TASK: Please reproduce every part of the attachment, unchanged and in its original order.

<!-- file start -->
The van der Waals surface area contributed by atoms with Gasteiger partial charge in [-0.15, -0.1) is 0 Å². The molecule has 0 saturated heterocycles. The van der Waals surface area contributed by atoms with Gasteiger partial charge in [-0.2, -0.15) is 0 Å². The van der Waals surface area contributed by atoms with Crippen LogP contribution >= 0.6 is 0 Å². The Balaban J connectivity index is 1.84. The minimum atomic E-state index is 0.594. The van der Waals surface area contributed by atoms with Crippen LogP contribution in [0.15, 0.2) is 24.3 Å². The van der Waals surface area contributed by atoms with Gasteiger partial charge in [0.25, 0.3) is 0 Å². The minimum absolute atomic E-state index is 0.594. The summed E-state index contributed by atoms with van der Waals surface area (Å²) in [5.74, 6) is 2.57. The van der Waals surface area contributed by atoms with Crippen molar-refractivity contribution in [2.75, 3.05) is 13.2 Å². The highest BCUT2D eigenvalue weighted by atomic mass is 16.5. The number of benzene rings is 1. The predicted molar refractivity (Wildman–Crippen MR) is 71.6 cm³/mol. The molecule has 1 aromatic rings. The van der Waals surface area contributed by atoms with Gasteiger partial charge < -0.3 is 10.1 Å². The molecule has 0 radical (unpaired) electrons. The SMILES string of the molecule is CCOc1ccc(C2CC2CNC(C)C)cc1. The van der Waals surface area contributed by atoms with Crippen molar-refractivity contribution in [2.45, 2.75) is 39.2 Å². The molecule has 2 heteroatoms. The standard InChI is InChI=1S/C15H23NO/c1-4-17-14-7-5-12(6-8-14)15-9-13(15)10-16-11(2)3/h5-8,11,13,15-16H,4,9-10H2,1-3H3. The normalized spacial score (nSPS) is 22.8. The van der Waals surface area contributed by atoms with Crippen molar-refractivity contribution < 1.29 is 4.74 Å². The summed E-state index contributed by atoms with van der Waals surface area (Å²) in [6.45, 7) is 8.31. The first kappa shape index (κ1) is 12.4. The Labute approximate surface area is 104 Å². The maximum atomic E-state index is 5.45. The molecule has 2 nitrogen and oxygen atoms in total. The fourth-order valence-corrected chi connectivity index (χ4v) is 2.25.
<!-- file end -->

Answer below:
The van der Waals surface area contributed by atoms with Gasteiger partial charge in [-0.15, -0.1) is 0 Å². The molecule has 0 saturated heterocycles. The van der Waals surface area contributed by atoms with Gasteiger partial charge in [-0.2, -0.15) is 0 Å². The van der Waals surface area contributed by atoms with Crippen LogP contribution >= 0.6 is 0 Å². The Balaban J connectivity index is 1.84. The minimum atomic E-state index is 0.594. The van der Waals surface area contributed by atoms with Crippen LogP contribution in [0.15, 0.2) is 24.3 Å². The van der Waals surface area contributed by atoms with Gasteiger partial charge in [0.25, 0.3) is 0 Å². The minimum absolute atomic E-state index is 0.594. The summed E-state index contributed by atoms with van der Waals surface area (Å²) in [5.74, 6) is 2.57. The van der Waals surface area contributed by atoms with Crippen molar-refractivity contribution in [2.75, 3.05) is 13.2 Å². The highest BCUT2D eigenvalue weighted by atomic mass is 16.5. The number of benzene rings is 1. The predicted molar refractivity (Wildman–Crippen MR) is 71.6 cm³/mol. The molecule has 1 aromatic rings. The van der Waals surface area contributed by atoms with Gasteiger partial charge < -0.3 is 10.1 Å². The molecule has 0 radical (unpaired) electrons. The SMILES string of the molecule is CCOc1ccc(C2CC2CNC(C)C)cc1. The van der Waals surface area contributed by atoms with Crippen molar-refractivity contribution in [2.45, 2.75) is 39.2 Å². The molecule has 2 heteroatoms. The standard InChI is InChI=1S/C15H23NO/c1-4-17-14-7-5-12(6-8-14)15-9-13(15)10-16-11(2)3/h5-8,11,13,15-16H,4,9-10H2,1-3H3. The normalized spacial score (nSPS) is 22.8. The van der Waals surface area contributed by atoms with Crippen molar-refractivity contribution < 1.29 is 4.74 Å². The summed E-state index contributed by atoms with van der Waals surface area (Å²) in [6.45, 7) is 8.31. The first kappa shape index (κ1) is 12.4. The Labute approximate surface area is 104 Å². The maximum atomic E-state index is 5.45. The molecule has 2 nitrogen and oxygen atoms in total. The fourth-order valence-corrected chi connectivity index (χ4v) is 2.25.